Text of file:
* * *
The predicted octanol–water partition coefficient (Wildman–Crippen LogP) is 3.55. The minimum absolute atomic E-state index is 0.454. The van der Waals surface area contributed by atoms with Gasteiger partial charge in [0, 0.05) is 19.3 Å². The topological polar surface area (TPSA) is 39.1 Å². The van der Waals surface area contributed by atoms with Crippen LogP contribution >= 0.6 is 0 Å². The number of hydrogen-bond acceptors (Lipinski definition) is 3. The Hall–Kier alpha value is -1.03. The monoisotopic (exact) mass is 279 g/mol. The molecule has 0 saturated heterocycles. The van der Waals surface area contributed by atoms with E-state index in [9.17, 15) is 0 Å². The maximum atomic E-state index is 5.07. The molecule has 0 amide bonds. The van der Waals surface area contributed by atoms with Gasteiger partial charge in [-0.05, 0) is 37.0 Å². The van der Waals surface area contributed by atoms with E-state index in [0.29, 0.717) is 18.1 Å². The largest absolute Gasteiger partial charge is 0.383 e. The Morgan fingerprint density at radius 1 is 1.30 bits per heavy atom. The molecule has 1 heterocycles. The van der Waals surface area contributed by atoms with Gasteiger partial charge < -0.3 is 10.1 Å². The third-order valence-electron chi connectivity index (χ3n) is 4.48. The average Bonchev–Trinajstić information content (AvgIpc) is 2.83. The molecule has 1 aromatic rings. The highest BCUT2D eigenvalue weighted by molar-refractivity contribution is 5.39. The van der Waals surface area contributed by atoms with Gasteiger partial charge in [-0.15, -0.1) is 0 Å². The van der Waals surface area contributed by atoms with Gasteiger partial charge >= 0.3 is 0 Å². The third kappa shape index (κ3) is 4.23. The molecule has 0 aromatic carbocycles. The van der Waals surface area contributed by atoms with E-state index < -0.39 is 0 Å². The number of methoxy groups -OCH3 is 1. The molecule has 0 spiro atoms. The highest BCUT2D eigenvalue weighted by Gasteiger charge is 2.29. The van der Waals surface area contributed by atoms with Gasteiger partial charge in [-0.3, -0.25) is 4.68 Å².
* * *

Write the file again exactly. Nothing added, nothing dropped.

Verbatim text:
The predicted octanol–water partition coefficient (Wildman–Crippen LogP) is 3.55. The minimum absolute atomic E-state index is 0.454. The van der Waals surface area contributed by atoms with Gasteiger partial charge in [0, 0.05) is 19.3 Å². The topological polar surface area (TPSA) is 39.1 Å². The van der Waals surface area contributed by atoms with Crippen LogP contribution >= 0.6 is 0 Å². The number of hydrogen-bond acceptors (Lipinski definition) is 3. The Hall–Kier alpha value is -1.03. The monoisotopic (exact) mass is 279 g/mol. The molecule has 0 saturated heterocycles. The van der Waals surface area contributed by atoms with E-state index in [9.17, 15) is 0 Å². The maximum atomic E-state index is 5.07. The molecule has 0 amide bonds. The van der Waals surface area contributed by atoms with Gasteiger partial charge in [-0.05, 0) is 37.0 Å². The van der Waals surface area contributed by atoms with E-state index in [0.29, 0.717) is 18.1 Å². The largest absolute Gasteiger partial charge is 0.383 e. The Morgan fingerprint density at radius 1 is 1.30 bits per heavy atom. The molecule has 1 heterocycles. The van der Waals surface area contributed by atoms with Gasteiger partial charge < -0.3 is 10.1 Å². The third-order valence-electron chi connectivity index (χ3n) is 4.48. The average Bonchev–Trinajstić information content (AvgIpc) is 2.83. The molecule has 1 aromatic rings. The highest BCUT2D eigenvalue weighted by molar-refractivity contribution is 5.39. The van der Waals surface area contributed by atoms with Gasteiger partial charge in [-0.15, -0.1) is 0 Å². The van der Waals surface area contributed by atoms with Gasteiger partial charge >= 0.3 is 0 Å². The third kappa shape index (κ3) is 4.23. The molecule has 0 aromatic carbocycles. The van der Waals surface area contributed by atoms with E-state index < -0.39 is 0 Å². The number of methoxy groups -OCH3 is 1. The molecule has 0 spiro atoms. The highest BCUT2D eigenvalue weighted by Gasteiger charge is 2.29. The van der Waals surface area contributed by atoms with Gasteiger partial charge in [-0.3, -0.25) is 4.68 Å².